RUSSELLTON, Pa. — Gary Swartz turned off the paved road and onto a gravel one.
Out from behind the trees sprang the mound: 200 acres of ashen earth, the dregs from decades of coal mining, piled up so high, the hills stopped rolling in northwestern Pennsylvania.
"They’re tucked back in the valleys or hollows, and you don’t even know they’re there," said Swartz, a quiet man behind a heavy-metal goatee.
His Metallica CD rattled next to a pack of Marlboros as the diesel pickup rumbled up the steep grade to a run-down office trailer. Snow began to swirl on this February day.
Swartz calls the discarded earth "boney." In eastern Pennsylvania, they say "culm." Some go with "gob" or "refuse," but whatever the name, about 450 million tons of waste coal sits in at least 770 stacks across Pennsylvania.
Swartz works in a lonely corner of the coal industry that scrapes up what didn’t make the cut the first time and turns it into electricity.
Pennsylvania is home to 12 of the nation’s 16 waste coal-fired power plants. Known also as co-generation or co-gen, the facilities have specialty boilers that produce electricity and steam heat. Their ash is hauled back to fill in the holes left behind.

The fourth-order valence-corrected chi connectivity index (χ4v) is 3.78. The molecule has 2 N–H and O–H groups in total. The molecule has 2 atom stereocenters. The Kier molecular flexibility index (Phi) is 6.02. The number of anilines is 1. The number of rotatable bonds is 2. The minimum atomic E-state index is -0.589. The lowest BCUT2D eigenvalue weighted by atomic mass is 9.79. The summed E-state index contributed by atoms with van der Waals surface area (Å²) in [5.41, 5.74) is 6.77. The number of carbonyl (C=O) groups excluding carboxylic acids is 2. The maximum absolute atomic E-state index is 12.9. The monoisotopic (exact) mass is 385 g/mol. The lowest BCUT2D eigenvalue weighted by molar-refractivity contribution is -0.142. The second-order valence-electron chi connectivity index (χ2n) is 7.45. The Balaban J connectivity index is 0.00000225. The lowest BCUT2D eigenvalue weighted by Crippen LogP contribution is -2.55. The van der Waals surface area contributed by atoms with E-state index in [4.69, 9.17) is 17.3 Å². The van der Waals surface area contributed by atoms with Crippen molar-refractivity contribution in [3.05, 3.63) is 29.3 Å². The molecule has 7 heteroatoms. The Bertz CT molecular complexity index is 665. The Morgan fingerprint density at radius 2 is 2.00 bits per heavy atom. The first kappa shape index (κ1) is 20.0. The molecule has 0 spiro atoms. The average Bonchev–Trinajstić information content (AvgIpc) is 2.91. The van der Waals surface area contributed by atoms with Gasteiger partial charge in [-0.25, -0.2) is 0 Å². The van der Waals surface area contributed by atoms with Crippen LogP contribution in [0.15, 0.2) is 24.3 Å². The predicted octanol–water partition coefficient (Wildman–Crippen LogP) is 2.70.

Since the 1980s, the plants have burned through half of Pennsylvania’s refuse, but they may not get to the last 220 million tons.
EPA yesterday granted coal refuse plants a regulatory reprieve, but the same factors killing traditional coal burners — natural gas, renewable fuels, pollution controls and now the coronavirus pandemic — have been putting co-gens out of business.
Two plants will soon be demolished, several more have shut down, and the rest usually run only seasonally.
"Last couple of years, definitely, you can see it going downhill," Swartz said.
Twenty-five years ago, fresh out of high school, Swartz got a job moving a boney pile not far from his hometown of Apollo, Pa. The work is hard but steady, and it offers a coveted wage — $75,000 on average today — in parts of Pennsylvania that never really recovered from losing coal and steel.
Swartz has moved several mountains, working his way up from mechanic to fuel site supervisor for Scrubgrass Generating Co.
The company owns the power plant 50 miles north that burns the refuse unearthed by Swartz and his small crew. The Scrubgrass plant went idle in November.
Boilers were supposed to restart when temperatures dropped, but the snow flurries flying around Swartz as he parked the truck were rare during yet another mild winter in Pennsylvania.